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Characterization of the Antimicrobial Activity of Lactic Acid Bacteria Isolated from Buffalo Milk in West Sumatera (Indonesia) Against Listeria monocytogenes



Sri Melia, Endang Purwati, Yuherman , Jaswandi , Salam N. Aritonang and Mangatas Silaen
 
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ABSTRACT

Background and Objective: Listeria monocytogenes is an important pathogenic bacteria in various cases of poisoning in the food industry due to its ability to grow in cold temperatures and to survive in freezing temperatures. Lactic acid bacteria have important probiotic attributes including their antimicrobial effect against this pathogen. Therefore, this study aimed to isolate lactic acid bacteria from buffalo milk and characterize its antimicrobial activity against Listeria monocytogenes. Materials and Methods: Buffalo milk was collected from four districts in West Sumatera, Indonesia and its composition analysed. A total of 88 lactic acid bacteria strains were isolated and grown at De Man Rogosa Sharpe Agar (MRSA). The strains were identified based on morphology (shape, size and colour) and their biochemical characteristics (catalase test and the fermentation type) and then screened for antimicrobial activity against L. monocytogenes. The species were further identified based on 16S rRNA gene sequence analysis. Results: As a result of isolation and identification, 19 strains of lactic acid bacteria were screened against L. monocytogenes, but only three isolates (A 3.2, A 3.3 and TD 7.2) showed high inhibition against L. monocytogenes. They were identified using 16S rRNA gene sequence analysis. Conclusion: The BLAST results of the identification procedure showed that the isolated bacteria from buffalo milk belonged to Lactobacillus fermentum strain L 23 (A 3.3), Lactobacillus fermentum strain 6704 (TD 7.2) and Lactobacillus oris strain J-1 (A 3.2).

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  How to cite this article:

Sri Melia, Endang Purwati, Yuherman , Jaswandi , Salam N. Aritonang and Mangatas Silaen, 2017. Characterization of the Antimicrobial Activity of Lactic Acid Bacteria Isolated from Buffalo Milk in West Sumatera (Indonesia) Against Listeria monocytogenes. Pakistan Journal of Nutrition, 16: 645-650.

DOI: 10.3923/pjn.2017.645.650

URL: https://scialert.net/abstract/?doi=pjn.2017.645.650
 
Received: April 17, 2017; Accepted: June 05, 2017; Published: July 15, 2017


Copyright: © 2017. This is an open access article distributed under the terms of the creative commons attribution License, which permits unrestricted use, distribution and reproduction in any medium, provided the original author and source are credited.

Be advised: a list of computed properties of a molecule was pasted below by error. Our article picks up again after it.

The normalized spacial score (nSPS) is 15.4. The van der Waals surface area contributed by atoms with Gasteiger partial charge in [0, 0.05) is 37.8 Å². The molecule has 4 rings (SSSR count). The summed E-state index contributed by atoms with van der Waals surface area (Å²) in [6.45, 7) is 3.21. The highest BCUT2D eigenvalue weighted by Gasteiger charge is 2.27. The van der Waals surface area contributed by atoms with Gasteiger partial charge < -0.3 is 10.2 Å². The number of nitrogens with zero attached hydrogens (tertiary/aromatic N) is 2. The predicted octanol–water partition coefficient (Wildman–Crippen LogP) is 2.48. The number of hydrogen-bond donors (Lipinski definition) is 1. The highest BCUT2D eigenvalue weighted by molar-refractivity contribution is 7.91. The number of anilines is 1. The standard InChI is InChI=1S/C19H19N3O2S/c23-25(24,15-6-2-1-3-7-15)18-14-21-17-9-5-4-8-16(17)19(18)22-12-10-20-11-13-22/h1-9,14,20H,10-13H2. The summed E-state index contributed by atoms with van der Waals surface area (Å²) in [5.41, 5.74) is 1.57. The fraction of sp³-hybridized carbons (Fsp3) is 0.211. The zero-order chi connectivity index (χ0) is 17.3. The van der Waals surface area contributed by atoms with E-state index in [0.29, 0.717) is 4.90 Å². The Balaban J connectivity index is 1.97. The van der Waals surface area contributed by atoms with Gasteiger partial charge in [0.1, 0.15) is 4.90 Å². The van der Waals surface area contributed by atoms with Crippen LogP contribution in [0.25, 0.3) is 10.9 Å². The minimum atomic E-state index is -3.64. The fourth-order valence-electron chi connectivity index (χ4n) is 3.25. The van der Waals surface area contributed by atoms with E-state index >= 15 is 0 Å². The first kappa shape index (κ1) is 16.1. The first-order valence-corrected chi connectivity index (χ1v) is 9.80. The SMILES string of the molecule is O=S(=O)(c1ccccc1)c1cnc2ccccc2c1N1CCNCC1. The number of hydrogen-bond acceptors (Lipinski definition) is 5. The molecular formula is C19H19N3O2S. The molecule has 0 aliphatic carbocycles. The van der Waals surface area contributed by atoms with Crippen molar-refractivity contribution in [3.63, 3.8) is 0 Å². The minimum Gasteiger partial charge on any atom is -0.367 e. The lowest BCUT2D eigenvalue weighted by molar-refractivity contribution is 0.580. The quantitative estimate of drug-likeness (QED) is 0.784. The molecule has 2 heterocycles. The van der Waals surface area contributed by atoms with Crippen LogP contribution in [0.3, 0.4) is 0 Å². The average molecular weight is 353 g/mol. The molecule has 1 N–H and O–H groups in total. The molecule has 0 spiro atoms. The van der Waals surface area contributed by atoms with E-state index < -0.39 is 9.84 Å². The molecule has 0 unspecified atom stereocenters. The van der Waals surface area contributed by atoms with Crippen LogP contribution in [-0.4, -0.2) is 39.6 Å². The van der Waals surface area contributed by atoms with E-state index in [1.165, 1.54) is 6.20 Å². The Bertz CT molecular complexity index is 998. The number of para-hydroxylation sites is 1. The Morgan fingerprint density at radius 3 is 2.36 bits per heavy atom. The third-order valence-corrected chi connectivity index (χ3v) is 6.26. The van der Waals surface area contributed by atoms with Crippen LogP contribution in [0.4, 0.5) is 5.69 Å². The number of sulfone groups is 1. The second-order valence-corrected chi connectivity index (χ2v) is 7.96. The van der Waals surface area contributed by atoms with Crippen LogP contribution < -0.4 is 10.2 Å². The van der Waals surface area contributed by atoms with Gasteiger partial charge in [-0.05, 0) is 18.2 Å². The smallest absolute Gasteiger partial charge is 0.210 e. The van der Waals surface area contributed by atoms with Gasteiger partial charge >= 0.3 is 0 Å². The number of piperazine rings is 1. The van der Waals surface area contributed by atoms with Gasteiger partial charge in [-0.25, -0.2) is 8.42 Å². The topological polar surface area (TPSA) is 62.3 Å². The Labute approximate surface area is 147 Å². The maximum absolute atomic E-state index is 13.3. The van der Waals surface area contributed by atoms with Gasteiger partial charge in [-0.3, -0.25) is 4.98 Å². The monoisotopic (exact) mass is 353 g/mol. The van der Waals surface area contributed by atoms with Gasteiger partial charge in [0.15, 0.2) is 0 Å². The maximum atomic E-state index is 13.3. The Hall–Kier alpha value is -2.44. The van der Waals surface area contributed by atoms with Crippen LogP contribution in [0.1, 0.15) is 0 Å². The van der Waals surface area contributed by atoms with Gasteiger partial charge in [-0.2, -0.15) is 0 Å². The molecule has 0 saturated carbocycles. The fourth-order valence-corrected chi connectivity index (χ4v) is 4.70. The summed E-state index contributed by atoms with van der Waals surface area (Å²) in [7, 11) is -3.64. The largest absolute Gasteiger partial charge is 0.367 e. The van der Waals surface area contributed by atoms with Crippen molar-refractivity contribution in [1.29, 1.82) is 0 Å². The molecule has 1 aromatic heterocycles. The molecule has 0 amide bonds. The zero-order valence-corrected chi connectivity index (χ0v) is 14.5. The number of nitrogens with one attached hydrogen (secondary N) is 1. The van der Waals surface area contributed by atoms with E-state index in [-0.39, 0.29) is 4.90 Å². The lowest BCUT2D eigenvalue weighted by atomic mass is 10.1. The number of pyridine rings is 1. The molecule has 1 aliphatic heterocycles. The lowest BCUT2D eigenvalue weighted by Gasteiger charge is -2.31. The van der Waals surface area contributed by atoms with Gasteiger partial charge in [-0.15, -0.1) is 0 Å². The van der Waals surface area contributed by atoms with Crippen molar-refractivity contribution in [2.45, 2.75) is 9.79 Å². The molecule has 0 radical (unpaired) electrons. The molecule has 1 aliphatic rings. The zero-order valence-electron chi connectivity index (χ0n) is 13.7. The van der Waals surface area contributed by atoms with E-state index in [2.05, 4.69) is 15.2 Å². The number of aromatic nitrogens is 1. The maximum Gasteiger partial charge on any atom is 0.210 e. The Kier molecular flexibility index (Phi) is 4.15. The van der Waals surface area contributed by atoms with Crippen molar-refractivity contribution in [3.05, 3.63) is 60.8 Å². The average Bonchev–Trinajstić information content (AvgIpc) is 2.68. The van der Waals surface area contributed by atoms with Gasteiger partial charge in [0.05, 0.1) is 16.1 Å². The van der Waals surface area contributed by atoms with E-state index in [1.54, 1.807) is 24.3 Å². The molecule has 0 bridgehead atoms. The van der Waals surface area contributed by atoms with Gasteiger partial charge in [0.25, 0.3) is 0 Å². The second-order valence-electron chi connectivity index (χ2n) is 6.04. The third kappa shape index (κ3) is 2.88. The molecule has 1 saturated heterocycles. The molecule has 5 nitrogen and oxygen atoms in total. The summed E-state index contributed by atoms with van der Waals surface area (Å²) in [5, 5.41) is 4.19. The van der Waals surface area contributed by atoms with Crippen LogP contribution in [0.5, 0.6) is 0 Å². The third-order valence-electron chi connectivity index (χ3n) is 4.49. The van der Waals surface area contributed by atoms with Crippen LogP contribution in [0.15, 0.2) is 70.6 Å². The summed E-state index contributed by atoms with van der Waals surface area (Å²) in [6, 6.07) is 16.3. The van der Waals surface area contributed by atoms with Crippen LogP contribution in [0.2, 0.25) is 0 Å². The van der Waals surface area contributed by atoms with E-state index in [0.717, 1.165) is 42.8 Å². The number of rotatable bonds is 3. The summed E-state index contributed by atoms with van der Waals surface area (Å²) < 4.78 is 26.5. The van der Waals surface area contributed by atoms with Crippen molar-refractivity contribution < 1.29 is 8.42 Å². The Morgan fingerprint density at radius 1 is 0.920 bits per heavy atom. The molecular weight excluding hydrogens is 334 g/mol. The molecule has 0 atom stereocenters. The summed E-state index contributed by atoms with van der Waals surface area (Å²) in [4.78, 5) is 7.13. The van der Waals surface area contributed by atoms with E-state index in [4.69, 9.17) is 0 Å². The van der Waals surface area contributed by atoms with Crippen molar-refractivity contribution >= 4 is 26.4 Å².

INTRODUCTION

Buffalo (Bulabus bulabis) are domesticated ruminants that could be an alternative milk source. Due to its high fat and protein contents, buffalo milk could be used to produce cheese, yoghurt and ice cream and thus make a significant contribution to the dairy industry and its specific sensory properties might contribute to increasing the demand for various milk products. Buffalo milk is composed of 84.25 g kg–1 fat, 94.80 g kg–1 non-fat solids, 39.68 g kg–1 protein, 48 g kg–1 lactose, 7.13 g kg–1 ash, 0164% acid and 826.60 g kg–1 water and it has a pH of 6.371. Due to its lactose content, buffalo milk has the potential to grow lactic acid bacteria.

Fresh milk might contain various types of microorganisms such as yeasts, moulds and bacteria, among which Lactic Acid Bacteria (LAB) are specifically recognized for producing lactic acid by fermenting milk sugar. Thus, lactic acid bacteria are presumed to be the most dominant bacteria in fresh milk, which may cause the pH of the milk to decrease due to their metabolism and thus provide a special environment that could prevent the proper growth of pathogenic bacteria2.

As a result, lactic acid bacteria are classified as probiotic, particularly because they are antimicrobial, stomach-acid tolerant and safe to use3 but bacteria classified as probiotic should also have the ability to produce antimicrobial substances that can suppress the growth of pathogenic enteric bacteria. Such substances include organic acids, hydrogen peroxide, diacetyl and bacteriocin4.

In the last decade, Listeria monocytogenes has become an important pathogenic bacteria that has been implicated in various poisoning cases related to the food industry due to its ability to grow at cold temperatures and survive freezing temperatures. Listeria monocytogenes is a gram-positive, spore-forming, cocci-shaped and intracellular pathogenic-type bacteria that can be found in monocytes and neutrophils5. Historically, this bacteria was classified in the genus Listerella, but in 1940, the generic name of this human and animal pathogen was changed to Listeria6. The optimum temperature for the growth of L. monocytogenes is 35-37°C but it can also grow between 1-5°C (psychropilic temperature) and it is also resistant to Pasteurization (72°C for 15 sec) and can survive at a pH range of 4.3-9.47.